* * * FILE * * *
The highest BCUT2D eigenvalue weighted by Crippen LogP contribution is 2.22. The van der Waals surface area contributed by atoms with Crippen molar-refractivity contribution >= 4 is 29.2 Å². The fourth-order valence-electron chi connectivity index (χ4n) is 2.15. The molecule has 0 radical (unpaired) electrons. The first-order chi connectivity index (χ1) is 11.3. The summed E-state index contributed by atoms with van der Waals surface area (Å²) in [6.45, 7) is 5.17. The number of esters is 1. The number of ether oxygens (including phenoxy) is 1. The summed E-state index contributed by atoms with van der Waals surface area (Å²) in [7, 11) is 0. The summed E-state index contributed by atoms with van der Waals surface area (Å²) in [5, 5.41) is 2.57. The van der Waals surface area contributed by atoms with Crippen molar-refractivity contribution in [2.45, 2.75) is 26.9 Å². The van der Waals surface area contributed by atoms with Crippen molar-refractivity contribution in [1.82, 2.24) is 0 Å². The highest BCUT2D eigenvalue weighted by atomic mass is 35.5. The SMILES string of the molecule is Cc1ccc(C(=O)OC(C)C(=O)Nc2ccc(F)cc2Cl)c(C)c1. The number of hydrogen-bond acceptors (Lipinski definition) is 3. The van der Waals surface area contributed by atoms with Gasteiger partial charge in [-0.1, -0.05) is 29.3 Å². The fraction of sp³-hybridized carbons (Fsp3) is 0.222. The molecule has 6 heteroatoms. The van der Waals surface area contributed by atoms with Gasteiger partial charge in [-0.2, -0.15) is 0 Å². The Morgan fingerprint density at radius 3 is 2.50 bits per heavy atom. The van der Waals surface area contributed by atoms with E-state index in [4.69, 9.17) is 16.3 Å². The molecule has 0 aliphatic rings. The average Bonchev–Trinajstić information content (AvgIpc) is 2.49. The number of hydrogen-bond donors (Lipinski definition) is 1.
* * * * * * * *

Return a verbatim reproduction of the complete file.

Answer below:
The highest BCUT2D eigenvalue weighted by Crippen LogP contribution is 2.22. The van der Waals surface area contributed by atoms with Crippen molar-refractivity contribution >= 4 is 29.2 Å². The fourth-order valence-electron chi connectivity index (χ4n) is 2.15. The molecule has 0 radical (unpaired) electrons. The first-order chi connectivity index (χ1) is 11.3. The summed E-state index contributed by atoms with van der Waals surface area (Å²) in [6.45, 7) is 5.17. The number of esters is 1. The number of ether oxygens (including phenoxy) is 1. The summed E-state index contributed by atoms with van der Waals surface area (Å²) in [7, 11) is 0. The summed E-state index contributed by atoms with van der Waals surface area (Å²) in [5, 5.41) is 2.57. The van der Waals surface area contributed by atoms with Crippen molar-refractivity contribution in [2.45, 2.75) is 26.9 Å². The van der Waals surface area contributed by atoms with Crippen molar-refractivity contribution in [1.82, 2.24) is 0 Å². The highest BCUT2D eigenvalue weighted by atomic mass is 35.5. The SMILES string of the molecule is Cc1ccc(C(=O)OC(C)C(=O)Nc2ccc(F)cc2Cl)c(C)c1. The number of hydrogen-bond acceptors (Lipinski definition) is 3. The van der Waals surface area contributed by atoms with Gasteiger partial charge in [-0.1, -0.05) is 29.3 Å². The fraction of sp³-hybridized carbons (Fsp3) is 0.222. The molecule has 6 heteroatoms. The van der Waals surface area contributed by atoms with Gasteiger partial charge in [-0.2, -0.15) is 0 Å². The Morgan fingerprint density at radius 3 is 2.50 bits per heavy atom. The van der Waals surface area contributed by atoms with E-state index in [4.69, 9.17) is 16.3 Å². The molecule has 0 aliphatic rings. The average Bonchev–Trinajstić information content (AvgIpc) is 2.49. The number of hydrogen-bond donors (Lipinski definition) is 1.